Definitions

from Wiktionary, Creative Commons Attribution/Share-Alike License

  • n. Plural form of daimyo.

Etymologies

Sorry, no etymologies found.

Examples

  • Mr. Hosokawa explains that, unlike most other daimyos, or feudal nobility, his family had the good fortune of stability due to strategic political maneuvering which kept warfare, and thus destruction of property, at a minimum.

    Buzzine » Lords of the Samurai

  • What tips the balance for me, besides the strong Korean tradition that it was iron clad, is that in 1593, the Japanese government placed levies on the daimyos to supply iron plate for building warships!

    1590s Military Technology Gaps

  • The system of “alternate attendance, ” by which all daimyos were compelled to reside half of each year in Edo, was greatly curtailed, and the western lords began to congregate around the court in Kyoto.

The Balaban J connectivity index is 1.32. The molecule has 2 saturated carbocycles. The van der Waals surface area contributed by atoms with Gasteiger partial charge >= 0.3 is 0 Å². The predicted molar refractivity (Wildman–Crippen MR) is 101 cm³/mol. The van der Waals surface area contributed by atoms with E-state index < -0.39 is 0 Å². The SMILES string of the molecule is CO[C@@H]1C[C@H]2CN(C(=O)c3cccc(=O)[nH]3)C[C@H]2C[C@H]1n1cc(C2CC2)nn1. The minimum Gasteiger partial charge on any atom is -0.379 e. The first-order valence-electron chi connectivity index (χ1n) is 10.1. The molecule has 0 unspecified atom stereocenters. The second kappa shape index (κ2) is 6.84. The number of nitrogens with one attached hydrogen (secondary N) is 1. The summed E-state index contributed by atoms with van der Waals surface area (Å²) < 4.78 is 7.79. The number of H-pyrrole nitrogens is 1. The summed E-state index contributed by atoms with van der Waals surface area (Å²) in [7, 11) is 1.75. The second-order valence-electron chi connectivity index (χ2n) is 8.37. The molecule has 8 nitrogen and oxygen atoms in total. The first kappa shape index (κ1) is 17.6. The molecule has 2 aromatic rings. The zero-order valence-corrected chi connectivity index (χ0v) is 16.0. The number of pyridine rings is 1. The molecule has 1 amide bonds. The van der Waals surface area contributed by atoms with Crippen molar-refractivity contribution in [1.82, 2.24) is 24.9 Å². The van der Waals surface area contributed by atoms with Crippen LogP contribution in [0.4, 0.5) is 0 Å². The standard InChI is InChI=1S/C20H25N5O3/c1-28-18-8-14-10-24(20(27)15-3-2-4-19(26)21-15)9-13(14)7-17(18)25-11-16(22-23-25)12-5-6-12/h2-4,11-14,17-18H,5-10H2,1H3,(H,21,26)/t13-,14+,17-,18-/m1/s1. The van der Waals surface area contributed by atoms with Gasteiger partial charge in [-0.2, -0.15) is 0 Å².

1861, March-Sept

  • Kido Kin (1833–77) and kubo Toshimichi convinced the daimyos of Satsuma, Chsh, Tosa, and Hizen to offer their lands to the emperor as a step toward the public abolition of feudalism.

    1868-1912

  • The feudal lords, or daimyos, were divided into three groups: shinpan, fudai, and tozama.

    1600-1867

  • The shinpan daimyos were all the related and collateral branches of the larger Tokugawa house; fudai were the vassals and allies of Ieyasu before the Battle of Sekigahara, and they now occupied the central provinces; and tozama were those who submitted only after Sekigahara and were located in more remote regions, usually excluded from the central government.

    1600-1867

  • His forebears were daimyos, feudal lords, until feudalism and the samurai class was abolished in 1870 and modern Japan began.

    Noble House

  • In the old days the daimyos ruled parts of the country in the name of the emperor.

    The Japanese Corpse

  • Japan was run by daimyos once but then they had titles like count or duke.

    The Japanese Corpse

  • The titles have gone but the daimyos go on ruling.

    The Japanese Corpse

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